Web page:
The number of women who may have had their lives shortened due to an IT error affecting the breast cancer screening programme is now estimated to be ‘fewer than 75’ rather than the initially-cited 270.

In a written statement to MPs on 4 June, Jeremy Hunt said further analysis by Public Health England (PHE), which used NHS Digital data, showed that 174,000 women missed out on their final routine breast cancer screening invitation with 130,000 confirmed to still be alive.

The health and social care secretary said: “As a result, the numbers who may have had their lives shortened as a result of missing their screening is now estimated to be fewer than 75.

“While this figure is lower than the original estimates given in my [original] statement, this does not lessen the devasting impact that this has had on some people’s lives.”

All women aged 50 to 70 who are registered with a GP are automatically invited for breast cancer screening every three years as part of the programme, which is run by PHE.

Hunt told MPs on 2 May that a “computer algorithm failure”, which dated back to 2009, meant a group of women were not sent invitations before their 71st birthday for routine breast screening. Original estimates suggested up to 270 women may have had their lives cut short as a result.

In this week’s statement, Hunt confirmed that PHE had successfully contacted the 195,565 women who had missed their final screening to offer an additional screen.

He said that as of 1 June, 26,774 of those women have received a screening appointment with “hundreds already screened” while more than 46,000 calls have been made to a dedicated helpline which was set up in response.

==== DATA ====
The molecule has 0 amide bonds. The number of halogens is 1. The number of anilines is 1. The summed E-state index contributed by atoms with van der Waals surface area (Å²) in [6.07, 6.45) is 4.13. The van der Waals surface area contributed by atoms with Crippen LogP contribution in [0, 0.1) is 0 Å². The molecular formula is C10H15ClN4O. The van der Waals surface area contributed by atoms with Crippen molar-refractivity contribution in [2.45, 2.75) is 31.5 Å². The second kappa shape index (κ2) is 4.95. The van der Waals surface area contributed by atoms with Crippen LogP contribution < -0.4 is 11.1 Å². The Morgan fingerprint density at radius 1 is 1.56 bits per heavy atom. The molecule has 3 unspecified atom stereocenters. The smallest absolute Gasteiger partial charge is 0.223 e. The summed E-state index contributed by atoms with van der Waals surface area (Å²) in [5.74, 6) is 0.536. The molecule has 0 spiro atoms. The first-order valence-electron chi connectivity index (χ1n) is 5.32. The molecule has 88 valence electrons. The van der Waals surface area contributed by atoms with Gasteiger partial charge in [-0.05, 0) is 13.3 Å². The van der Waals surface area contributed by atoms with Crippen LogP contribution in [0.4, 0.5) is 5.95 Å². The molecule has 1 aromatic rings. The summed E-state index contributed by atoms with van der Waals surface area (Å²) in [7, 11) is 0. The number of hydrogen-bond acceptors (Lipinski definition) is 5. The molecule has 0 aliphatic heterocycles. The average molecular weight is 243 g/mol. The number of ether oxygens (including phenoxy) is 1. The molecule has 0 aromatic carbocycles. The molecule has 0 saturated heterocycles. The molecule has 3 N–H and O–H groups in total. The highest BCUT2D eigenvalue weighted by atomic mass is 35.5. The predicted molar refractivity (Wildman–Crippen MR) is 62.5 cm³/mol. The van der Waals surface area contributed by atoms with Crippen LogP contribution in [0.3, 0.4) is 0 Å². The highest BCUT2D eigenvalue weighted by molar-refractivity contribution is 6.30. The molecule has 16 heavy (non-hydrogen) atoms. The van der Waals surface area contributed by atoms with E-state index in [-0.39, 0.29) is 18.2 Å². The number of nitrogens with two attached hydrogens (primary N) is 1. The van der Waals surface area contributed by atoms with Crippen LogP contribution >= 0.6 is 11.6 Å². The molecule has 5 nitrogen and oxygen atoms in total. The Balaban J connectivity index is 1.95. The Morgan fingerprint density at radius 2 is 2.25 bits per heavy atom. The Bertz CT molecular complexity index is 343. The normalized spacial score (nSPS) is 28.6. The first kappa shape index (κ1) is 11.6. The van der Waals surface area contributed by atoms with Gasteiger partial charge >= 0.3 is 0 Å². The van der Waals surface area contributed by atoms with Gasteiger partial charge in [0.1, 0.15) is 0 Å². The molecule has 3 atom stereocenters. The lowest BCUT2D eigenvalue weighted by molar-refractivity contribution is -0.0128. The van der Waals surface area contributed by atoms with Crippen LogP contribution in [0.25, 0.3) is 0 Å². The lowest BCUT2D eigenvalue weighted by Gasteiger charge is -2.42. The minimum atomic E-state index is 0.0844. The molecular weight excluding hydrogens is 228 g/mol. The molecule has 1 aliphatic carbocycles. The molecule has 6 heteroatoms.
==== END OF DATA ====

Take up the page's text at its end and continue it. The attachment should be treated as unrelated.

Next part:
Hunt said an additional 68,000 extra screening appointments have been made by the NHS which means it is “on track” to ensure affected women who want a screen can receive it by October 2018.

The written statement also included more details of the “robust and thorough review” Hunt has promised so as understand exactly what went wrong.

The independent review, which is due to report back by November 2018, will be co-chaired by Lynda Thomas, Macmillan Cancer Support chief executive, and Martin Gore, consultant medical oncologist and professor of cancer medicine at the Royal Marsden.

Peter Wyman, chair of the Care Quality Commission, will serve as vice-chair.

The review will seek to:

  • Understand the reason/s certain cohorts of women were not called for a final screen
  • Identify why the problems were not detected earlier, including whether there were missed opportunities to identify and rectify the failure earlier
  • Assess the governance, assurance and accountability processes
  • Understand the clinical implications for the affected population as a whole
  • Establish how the issue came to light, and the handling and escalation progress in 2018

Hunt concluded: “Our cancer screening programme is widely recognised as world-leading, but on this occasion a number of women have been let down.

“It is now clear that this may have resulted in significant harm for a small number of women, while thousands more have faced unnecessary distress and anxiety as they waited to hear if they have been affected.

“I would like to repeat my wholehearted and unreserved apology to the women affected and their families – and above all reassure them that we are working hard to understand what went wrong and what we need to do to stop similar incidents from happening in the future.”